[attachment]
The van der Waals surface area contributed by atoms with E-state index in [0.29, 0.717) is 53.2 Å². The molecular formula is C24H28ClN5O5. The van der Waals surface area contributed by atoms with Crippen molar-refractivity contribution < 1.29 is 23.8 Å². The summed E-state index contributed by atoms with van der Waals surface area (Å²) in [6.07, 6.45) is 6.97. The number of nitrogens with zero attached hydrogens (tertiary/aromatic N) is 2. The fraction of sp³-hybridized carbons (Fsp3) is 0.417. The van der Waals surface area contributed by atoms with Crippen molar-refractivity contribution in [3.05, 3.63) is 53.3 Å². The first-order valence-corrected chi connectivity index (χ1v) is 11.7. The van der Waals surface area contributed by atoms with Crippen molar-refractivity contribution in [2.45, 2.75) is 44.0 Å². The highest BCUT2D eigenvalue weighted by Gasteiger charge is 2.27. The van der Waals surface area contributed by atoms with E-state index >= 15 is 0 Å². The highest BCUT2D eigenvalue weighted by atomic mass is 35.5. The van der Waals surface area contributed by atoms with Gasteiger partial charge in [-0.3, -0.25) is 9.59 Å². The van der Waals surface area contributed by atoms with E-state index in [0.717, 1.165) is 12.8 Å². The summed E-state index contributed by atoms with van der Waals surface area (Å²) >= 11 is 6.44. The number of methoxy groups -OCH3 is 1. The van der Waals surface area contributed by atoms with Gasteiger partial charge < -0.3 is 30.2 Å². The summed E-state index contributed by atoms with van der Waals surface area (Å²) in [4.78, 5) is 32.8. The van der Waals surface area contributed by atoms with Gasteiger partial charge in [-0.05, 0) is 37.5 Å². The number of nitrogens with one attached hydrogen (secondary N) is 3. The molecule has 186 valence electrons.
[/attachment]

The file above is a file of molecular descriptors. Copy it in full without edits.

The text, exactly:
The van der Waals surface area contributed by atoms with E-state index in [0.29, 0.717) is 53.2 Å². The molecular formula is C24H28ClN5O5. The van der Waals surface area contributed by atoms with Crippen molar-refractivity contribution < 1.29 is 23.8 Å². The summed E-state index contributed by atoms with van der Waals surface area (Å²) in [6.07, 6.45) is 6.97. The number of nitrogens with zero attached hydrogens (tertiary/aromatic N) is 2. The fraction of sp³-hybridized carbons (Fsp3) is 0.417. The van der Waals surface area contributed by atoms with Crippen molar-refractivity contribution in [3.05, 3.63) is 53.3 Å². The first-order valence-corrected chi connectivity index (χ1v) is 11.7. The van der Waals surface area contributed by atoms with Crippen molar-refractivity contribution in [2.45, 2.75) is 44.0 Å². The highest BCUT2D eigenvalue weighted by Gasteiger charge is 2.27. The van der Waals surface area contributed by atoms with E-state index >= 15 is 0 Å². The highest BCUT2D eigenvalue weighted by atomic mass is 35.5. The van der Waals surface area contributed by atoms with Gasteiger partial charge in [-0.3, -0.25) is 9.59 Å². The van der Waals surface area contributed by atoms with E-state index in [0.717, 1.165) is 12.8 Å². The summed E-state index contributed by atoms with van der Waals surface area (Å²) >= 11 is 6.44. The number of methoxy groups -OCH3 is 1. The van der Waals surface area contributed by atoms with Gasteiger partial charge < -0.3 is 30.2 Å². The summed E-state index contributed by atoms with van der Waals surface area (Å²) in [4.78, 5) is 32.8. The van der Waals surface area contributed by atoms with Gasteiger partial charge in [-0.05, 0) is 37.5 Å². The number of nitrogens with one attached hydrogen (secondary N) is 3. The molecule has 186 valence electrons.